Improving the Routine HMIS in Nigeria through Mobile Technology for Community Data Collection
By Ime ASANGANSI et-al:
Decision makers in many developing countries lack the required data needed for evidence-based health management. One reason for this is that the routine national health management information systems (HMIS) do not extend to the ‘last mile’, the communities and the informal setting of villages, where a significant proportion of health events occur. Community-based HMIS data collection is often either poor, or non-existent, in low resource settings. Efforts at establishing community-based HMIS in the past have often failed, or at best, become dysfunctional, beset by challenges with supporting infrastructure such as erratic power supply, poor road transportation and poor telecommunication.
However, the advent of mobile technology with its increasing penetration into the rural areas has permitted a re-envisioning and redesign of HMIS data collection. The study described in this paper presents lessons from the application of mobile technology to the collection of data from households and individuals, with the aim of improving the routine HMIS. It utilized a participatory action research approach; and was carried out in Cross River State in Southern Nigeria. The paper makes three major contributions. Firstly, it briefly describes the context and operations of a mobile-based community data collection system designed and implemented to provide high quality health and demographic data for the national HMIS. Secondly, it details organizational mechanisms by which the application of mobile technology reduces the difficulty of data collection from communities and districts, thus strengthening the district-based national health information system.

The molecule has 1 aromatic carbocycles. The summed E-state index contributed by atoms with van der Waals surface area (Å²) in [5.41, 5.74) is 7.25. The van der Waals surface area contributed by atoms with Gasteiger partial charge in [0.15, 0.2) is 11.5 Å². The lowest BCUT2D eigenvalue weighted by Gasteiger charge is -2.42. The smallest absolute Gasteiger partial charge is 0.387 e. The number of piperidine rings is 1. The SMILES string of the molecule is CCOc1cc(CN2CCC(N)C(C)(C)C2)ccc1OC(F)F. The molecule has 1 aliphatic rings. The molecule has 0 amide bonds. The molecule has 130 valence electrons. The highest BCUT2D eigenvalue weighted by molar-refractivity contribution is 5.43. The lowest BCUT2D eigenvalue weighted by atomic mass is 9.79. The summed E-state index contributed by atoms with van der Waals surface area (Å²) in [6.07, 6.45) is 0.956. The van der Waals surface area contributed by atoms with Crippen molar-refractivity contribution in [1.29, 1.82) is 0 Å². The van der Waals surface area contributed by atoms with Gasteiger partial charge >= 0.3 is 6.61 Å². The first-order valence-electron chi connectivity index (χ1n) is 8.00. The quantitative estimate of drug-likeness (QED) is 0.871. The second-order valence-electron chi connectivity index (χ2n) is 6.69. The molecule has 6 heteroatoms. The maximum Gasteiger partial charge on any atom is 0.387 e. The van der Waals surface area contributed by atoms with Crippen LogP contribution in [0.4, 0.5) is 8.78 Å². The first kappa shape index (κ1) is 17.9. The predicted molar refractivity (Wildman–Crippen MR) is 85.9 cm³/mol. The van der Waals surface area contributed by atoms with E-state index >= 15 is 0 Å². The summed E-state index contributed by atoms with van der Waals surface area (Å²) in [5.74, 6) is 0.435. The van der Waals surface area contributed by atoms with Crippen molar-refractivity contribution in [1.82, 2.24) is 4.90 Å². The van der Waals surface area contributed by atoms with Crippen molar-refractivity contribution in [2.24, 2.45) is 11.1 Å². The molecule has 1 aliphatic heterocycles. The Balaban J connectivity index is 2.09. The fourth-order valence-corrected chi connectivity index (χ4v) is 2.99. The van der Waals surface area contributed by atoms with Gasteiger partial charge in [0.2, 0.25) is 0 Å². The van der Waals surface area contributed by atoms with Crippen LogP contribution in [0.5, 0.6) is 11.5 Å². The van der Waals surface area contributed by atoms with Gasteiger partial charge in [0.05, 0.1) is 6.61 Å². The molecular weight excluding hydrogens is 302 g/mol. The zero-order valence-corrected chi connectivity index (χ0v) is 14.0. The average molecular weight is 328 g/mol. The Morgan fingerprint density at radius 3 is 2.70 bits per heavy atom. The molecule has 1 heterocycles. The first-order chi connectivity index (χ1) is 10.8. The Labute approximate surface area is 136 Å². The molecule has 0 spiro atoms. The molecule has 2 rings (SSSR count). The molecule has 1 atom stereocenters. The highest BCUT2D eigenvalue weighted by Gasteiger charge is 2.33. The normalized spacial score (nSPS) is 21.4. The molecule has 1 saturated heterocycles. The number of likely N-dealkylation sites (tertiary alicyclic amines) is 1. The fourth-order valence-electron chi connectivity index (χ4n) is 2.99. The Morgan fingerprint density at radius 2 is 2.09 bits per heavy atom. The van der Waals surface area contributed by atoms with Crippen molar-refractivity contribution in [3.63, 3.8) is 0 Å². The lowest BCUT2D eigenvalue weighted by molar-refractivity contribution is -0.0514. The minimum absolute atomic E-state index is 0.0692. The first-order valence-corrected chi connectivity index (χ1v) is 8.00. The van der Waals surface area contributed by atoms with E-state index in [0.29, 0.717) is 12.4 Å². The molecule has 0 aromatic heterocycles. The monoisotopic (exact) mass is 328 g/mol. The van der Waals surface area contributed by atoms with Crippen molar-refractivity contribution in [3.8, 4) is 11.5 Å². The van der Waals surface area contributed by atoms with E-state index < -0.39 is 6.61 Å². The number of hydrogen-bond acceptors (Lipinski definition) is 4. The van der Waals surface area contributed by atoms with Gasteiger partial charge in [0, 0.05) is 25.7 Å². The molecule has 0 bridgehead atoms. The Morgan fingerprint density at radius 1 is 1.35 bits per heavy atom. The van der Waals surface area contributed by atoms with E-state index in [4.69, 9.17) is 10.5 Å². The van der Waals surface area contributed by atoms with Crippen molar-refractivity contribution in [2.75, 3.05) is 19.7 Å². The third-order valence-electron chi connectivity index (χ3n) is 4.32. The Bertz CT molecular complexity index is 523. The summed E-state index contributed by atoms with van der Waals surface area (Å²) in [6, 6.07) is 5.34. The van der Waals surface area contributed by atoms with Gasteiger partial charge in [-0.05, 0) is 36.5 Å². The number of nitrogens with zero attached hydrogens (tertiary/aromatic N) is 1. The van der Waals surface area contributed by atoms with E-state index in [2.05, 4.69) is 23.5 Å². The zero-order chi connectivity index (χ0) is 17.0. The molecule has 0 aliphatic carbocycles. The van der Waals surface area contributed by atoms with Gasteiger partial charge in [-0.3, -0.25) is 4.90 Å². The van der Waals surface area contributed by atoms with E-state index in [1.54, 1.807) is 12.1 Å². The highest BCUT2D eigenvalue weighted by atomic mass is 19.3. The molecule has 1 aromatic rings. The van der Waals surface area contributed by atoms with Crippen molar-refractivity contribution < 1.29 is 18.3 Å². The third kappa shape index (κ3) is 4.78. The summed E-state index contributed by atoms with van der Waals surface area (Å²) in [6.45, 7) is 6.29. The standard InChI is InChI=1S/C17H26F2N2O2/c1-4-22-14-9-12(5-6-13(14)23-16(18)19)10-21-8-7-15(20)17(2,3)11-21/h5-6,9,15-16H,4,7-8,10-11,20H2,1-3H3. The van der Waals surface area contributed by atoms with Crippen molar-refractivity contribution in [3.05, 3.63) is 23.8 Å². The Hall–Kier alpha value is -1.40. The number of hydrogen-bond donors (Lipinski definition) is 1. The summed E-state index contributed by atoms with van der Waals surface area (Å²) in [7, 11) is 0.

Thirdly, the paper points to emerging challenges and areas for further research. Overall, evidence from the research suggests mechanisms by which mHealth data collection improves the HMIS organization, through savings in organizational resources, increases in information quality and in organizational efficiency (technology as an occasion to restructure) as well as in creating new possibilities for institutionalized HMIS data collection. Click to read more